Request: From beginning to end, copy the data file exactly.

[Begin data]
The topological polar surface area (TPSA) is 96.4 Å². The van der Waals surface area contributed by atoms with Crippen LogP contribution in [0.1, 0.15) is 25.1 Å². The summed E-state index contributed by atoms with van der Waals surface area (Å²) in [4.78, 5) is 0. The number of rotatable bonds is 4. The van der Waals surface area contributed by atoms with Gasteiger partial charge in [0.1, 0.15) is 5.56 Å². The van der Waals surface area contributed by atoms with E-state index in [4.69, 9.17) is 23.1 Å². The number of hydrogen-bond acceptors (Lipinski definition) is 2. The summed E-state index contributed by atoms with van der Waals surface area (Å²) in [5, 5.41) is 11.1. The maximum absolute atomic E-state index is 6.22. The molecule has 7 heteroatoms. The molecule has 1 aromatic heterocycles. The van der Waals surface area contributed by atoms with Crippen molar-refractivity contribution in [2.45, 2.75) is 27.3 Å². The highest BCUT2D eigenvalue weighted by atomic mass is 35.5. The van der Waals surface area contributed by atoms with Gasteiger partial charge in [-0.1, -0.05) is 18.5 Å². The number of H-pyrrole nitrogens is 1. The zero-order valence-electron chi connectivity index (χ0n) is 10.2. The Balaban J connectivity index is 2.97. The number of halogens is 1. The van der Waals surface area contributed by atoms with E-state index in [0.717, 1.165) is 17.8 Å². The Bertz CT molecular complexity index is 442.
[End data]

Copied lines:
The topological polar surface area (TPSA) is 96.4 Å². The van der Waals surface area contributed by atoms with Crippen LogP contribution in [0.1, 0.15) is 25.1 Å². The summed E-state index contributed by atoms with van der Waals surface area (Å²) in [4.78, 5) is 0. The number of rotatable bonds is 4. The van der Waals surface area contributed by atoms with Gasteiger partial charge in [0.1, 0.15) is 5.56 Å². The van der Waals surface area contributed by atoms with E-state index in [4.69, 9.17) is 23.1 Å². The number of hydrogen-bond acceptors (Lipinski definition) is 2. The summed E-state index contributed by atoms with van der Waals surface area (Å²) in [5, 5.41) is 11.1. The maximum absolute atomic E-state index is 6.22. The molecule has 7 heteroatoms. The molecule has 1 aromatic heterocycles. The van der Waals surface area contributed by atoms with Crippen molar-refractivity contribution in [2.45, 2.75) is 27.3 Å². The highest BCUT2D eigenvalue weighted by atomic mass is 35.5. The van der Waals surface area contributed by atoms with Gasteiger partial charge in [-0.1, -0.05) is 18.5 Å². The number of H-pyrrole nitrogens is 1. The zero-order valence-electron chi connectivity index (χ0n) is 10.2. The Balaban J connectivity index is 2.97. The number of halogens is 1. The van der Waals surface area contributed by atoms with E-state index in [0.717, 1.165) is 17.8 Å². The Bertz CT molecular complexity index is 442.